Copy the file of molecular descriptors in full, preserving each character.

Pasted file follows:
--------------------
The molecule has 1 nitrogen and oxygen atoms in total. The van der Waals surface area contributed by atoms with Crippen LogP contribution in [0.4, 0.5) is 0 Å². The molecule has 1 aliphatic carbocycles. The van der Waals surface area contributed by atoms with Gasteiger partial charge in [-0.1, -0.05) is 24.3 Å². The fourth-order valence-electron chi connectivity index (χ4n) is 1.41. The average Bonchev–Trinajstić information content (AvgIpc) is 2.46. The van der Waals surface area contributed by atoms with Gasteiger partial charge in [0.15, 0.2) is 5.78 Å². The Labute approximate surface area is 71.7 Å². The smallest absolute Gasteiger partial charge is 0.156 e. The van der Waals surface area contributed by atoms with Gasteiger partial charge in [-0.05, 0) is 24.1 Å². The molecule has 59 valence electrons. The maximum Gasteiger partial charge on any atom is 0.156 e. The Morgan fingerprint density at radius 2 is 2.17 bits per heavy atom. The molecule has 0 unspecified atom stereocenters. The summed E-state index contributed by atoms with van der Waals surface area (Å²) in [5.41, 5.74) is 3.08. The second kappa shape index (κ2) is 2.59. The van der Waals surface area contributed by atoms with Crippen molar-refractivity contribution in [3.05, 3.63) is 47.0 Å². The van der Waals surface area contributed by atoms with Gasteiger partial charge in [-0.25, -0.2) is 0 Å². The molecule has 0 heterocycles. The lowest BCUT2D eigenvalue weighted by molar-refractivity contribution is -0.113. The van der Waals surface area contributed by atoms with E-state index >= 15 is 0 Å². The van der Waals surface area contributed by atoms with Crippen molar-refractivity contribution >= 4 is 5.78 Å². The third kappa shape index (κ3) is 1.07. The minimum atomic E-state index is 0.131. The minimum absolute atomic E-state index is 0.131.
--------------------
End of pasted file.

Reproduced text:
The molecule has 1 nitrogen and oxygen atoms in total. The van der Waals surface area contributed by atoms with Crippen LogP contribution in [0.4, 0.5) is 0 Å². The molecule has 1 aliphatic carbocycles. The van der Waals surface area contributed by atoms with Gasteiger partial charge in [-0.1, -0.05) is 24.3 Å². The fourth-order valence-electron chi connectivity index (χ4n) is 1.41. The average Bonchev–Trinajstić information content (AvgIpc) is 2.46. The van der Waals surface area contributed by atoms with Gasteiger partial charge in [0.15, 0.2) is 5.78 Å². The Labute approximate surface area is 71.7 Å². The smallest absolute Gasteiger partial charge is 0.156 e. The van der Waals surface area contributed by atoms with Gasteiger partial charge in [-0.05, 0) is 24.1 Å². The molecule has 59 valence electrons. The maximum Gasteiger partial charge on any atom is 0.156 e. The Morgan fingerprint density at radius 2 is 2.17 bits per heavy atom. The molecule has 0 unspecified atom stereocenters. The summed E-state index contributed by atoms with van der Waals surface area (Å²) in [5.41, 5.74) is 3.08. The second kappa shape index (κ2) is 2.59. The van der Waals surface area contributed by atoms with Crippen molar-refractivity contribution in [3.05, 3.63) is 47.0 Å². The van der Waals surface area contributed by atoms with Gasteiger partial charge in [-0.25, -0.2) is 0 Å². The molecule has 0 heterocycles. The lowest BCUT2D eigenvalue weighted by molar-refractivity contribution is -0.113. The van der Waals surface area contributed by atoms with E-state index >= 15 is 0 Å². The van der Waals surface area contributed by atoms with Crippen molar-refractivity contribution >= 4 is 5.78 Å². The third kappa shape index (κ3) is 1.07. The minimum atomic E-state index is 0.131. The minimum absolute atomic E-state index is 0.131.